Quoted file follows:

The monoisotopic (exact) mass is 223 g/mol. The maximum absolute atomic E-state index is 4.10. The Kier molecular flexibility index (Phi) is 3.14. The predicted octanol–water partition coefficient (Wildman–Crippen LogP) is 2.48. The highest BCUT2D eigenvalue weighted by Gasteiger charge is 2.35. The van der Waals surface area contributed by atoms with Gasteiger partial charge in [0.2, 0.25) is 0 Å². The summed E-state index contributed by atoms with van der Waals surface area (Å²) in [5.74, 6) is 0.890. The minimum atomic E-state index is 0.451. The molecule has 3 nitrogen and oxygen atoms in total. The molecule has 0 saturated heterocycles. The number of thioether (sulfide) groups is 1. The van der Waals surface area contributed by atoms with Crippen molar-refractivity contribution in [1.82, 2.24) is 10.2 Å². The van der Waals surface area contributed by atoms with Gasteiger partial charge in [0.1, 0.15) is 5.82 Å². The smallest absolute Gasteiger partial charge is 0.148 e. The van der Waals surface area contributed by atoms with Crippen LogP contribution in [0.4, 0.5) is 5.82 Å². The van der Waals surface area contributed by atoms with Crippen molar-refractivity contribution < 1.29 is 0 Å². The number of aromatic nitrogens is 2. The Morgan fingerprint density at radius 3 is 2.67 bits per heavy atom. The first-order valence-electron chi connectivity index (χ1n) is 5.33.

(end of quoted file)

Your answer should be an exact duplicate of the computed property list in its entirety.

The monoisotopic (exact) mass is 223 g/mol. The maximum absolute atomic E-state index is 4.10. The Kier molecular flexibility index (Phi) is 3.14. The predicted octanol–water partition coefficient (Wildman–Crippen LogP) is 2.48. The highest BCUT2D eigenvalue weighted by Gasteiger charge is 2.35. The van der Waals surface area contributed by atoms with Gasteiger partial charge in [0.2, 0.25) is 0 Å². The summed E-state index contributed by atoms with van der Waals surface area (Å²) in [5.74, 6) is 0.890. The minimum atomic E-state index is 0.451. The molecule has 3 nitrogen and oxygen atoms in total. The molecule has 0 saturated heterocycles. The number of thioether (sulfide) groups is 1. The van der Waals surface area contributed by atoms with Crippen molar-refractivity contribution in [1.82, 2.24) is 10.2 Å². The van der Waals surface area contributed by atoms with Gasteiger partial charge in [0.1, 0.15) is 5.82 Å². The smallest absolute Gasteiger partial charge is 0.148 e. The van der Waals surface area contributed by atoms with Crippen LogP contribution in [0.4, 0.5) is 5.82 Å². The van der Waals surface area contributed by atoms with Crippen molar-refractivity contribution < 1.29 is 0 Å². The number of aromatic nitrogens is 2. The Morgan fingerprint density at radius 3 is 2.67 bits per heavy atom. The first-order valence-electron chi connectivity index (χ1n) is 5.33.